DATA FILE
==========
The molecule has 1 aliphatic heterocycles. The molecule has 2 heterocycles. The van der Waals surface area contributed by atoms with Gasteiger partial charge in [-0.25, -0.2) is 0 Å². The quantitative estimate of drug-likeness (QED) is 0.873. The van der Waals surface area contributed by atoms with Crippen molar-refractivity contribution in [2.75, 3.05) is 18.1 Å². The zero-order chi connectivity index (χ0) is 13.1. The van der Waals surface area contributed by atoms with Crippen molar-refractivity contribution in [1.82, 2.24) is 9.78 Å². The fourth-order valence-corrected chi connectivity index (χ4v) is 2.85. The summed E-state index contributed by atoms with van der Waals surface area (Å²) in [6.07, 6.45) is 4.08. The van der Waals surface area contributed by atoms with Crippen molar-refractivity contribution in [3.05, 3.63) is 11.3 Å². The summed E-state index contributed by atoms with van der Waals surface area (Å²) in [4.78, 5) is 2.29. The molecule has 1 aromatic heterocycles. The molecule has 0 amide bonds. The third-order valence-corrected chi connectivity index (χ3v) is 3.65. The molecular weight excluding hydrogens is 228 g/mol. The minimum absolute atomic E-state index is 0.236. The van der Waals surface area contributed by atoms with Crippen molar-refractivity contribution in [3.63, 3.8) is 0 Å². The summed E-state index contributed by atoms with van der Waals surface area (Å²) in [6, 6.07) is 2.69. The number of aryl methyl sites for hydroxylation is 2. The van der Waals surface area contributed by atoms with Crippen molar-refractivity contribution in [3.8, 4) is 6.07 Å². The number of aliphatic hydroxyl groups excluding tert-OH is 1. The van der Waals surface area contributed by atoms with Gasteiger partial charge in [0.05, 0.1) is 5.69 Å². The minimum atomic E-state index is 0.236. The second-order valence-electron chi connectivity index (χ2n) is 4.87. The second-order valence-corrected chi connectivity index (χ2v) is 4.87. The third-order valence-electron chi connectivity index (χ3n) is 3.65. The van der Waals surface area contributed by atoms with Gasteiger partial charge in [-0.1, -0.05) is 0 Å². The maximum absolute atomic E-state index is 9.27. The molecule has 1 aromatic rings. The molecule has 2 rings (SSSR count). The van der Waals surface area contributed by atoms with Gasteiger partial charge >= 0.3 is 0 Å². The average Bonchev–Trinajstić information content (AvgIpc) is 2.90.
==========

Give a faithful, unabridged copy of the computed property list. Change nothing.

The molecule has 1 aliphatic heterocycles. The molecule has 2 heterocycles. The van der Waals surface area contributed by atoms with Gasteiger partial charge in [-0.25, -0.2) is 0 Å². The quantitative estimate of drug-likeness (QED) is 0.873. The van der Waals surface area contributed by atoms with Crippen molar-refractivity contribution in [2.75, 3.05) is 18.1 Å². The zero-order chi connectivity index (χ0) is 13.1. The van der Waals surface area contributed by atoms with Crippen molar-refractivity contribution in [1.82, 2.24) is 9.78 Å². The fourth-order valence-corrected chi connectivity index (χ4v) is 2.85. The summed E-state index contributed by atoms with van der Waals surface area (Å²) in [6.07, 6.45) is 4.08. The van der Waals surface area contributed by atoms with Crippen molar-refractivity contribution in [3.05, 3.63) is 11.3 Å². The summed E-state index contributed by atoms with van der Waals surface area (Å²) in [4.78, 5) is 2.29. The molecule has 1 aromatic heterocycles. The molecule has 0 amide bonds. The third-order valence-corrected chi connectivity index (χ3v) is 3.65. The molecular weight excluding hydrogens is 228 g/mol. The minimum absolute atomic E-state index is 0.236. The van der Waals surface area contributed by atoms with Crippen molar-refractivity contribution in [3.63, 3.8) is 0 Å². The summed E-state index contributed by atoms with van der Waals surface area (Å²) in [6, 6.07) is 2.69. The number of aryl methyl sites for hydroxylation is 2. The van der Waals surface area contributed by atoms with Crippen molar-refractivity contribution in [3.8, 4) is 6.07 Å². The number of aliphatic hydroxyl groups excluding tert-OH is 1. The van der Waals surface area contributed by atoms with Gasteiger partial charge in [0.05, 0.1) is 5.69 Å². The minimum atomic E-state index is 0.236. The second-order valence-electron chi connectivity index (χ2n) is 4.87. The second-order valence-corrected chi connectivity index (χ2v) is 4.87. The third-order valence-electron chi connectivity index (χ3n) is 3.65. The van der Waals surface area contributed by atoms with Gasteiger partial charge in [-0.1, -0.05) is 0 Å². The maximum absolute atomic E-state index is 9.27. The molecule has 1 aromatic rings. The molecule has 2 rings (SSSR count). The van der Waals surface area contributed by atoms with Gasteiger partial charge >= 0.3 is 0 Å². The average Bonchev–Trinajstić information content (AvgIpc) is 2.90.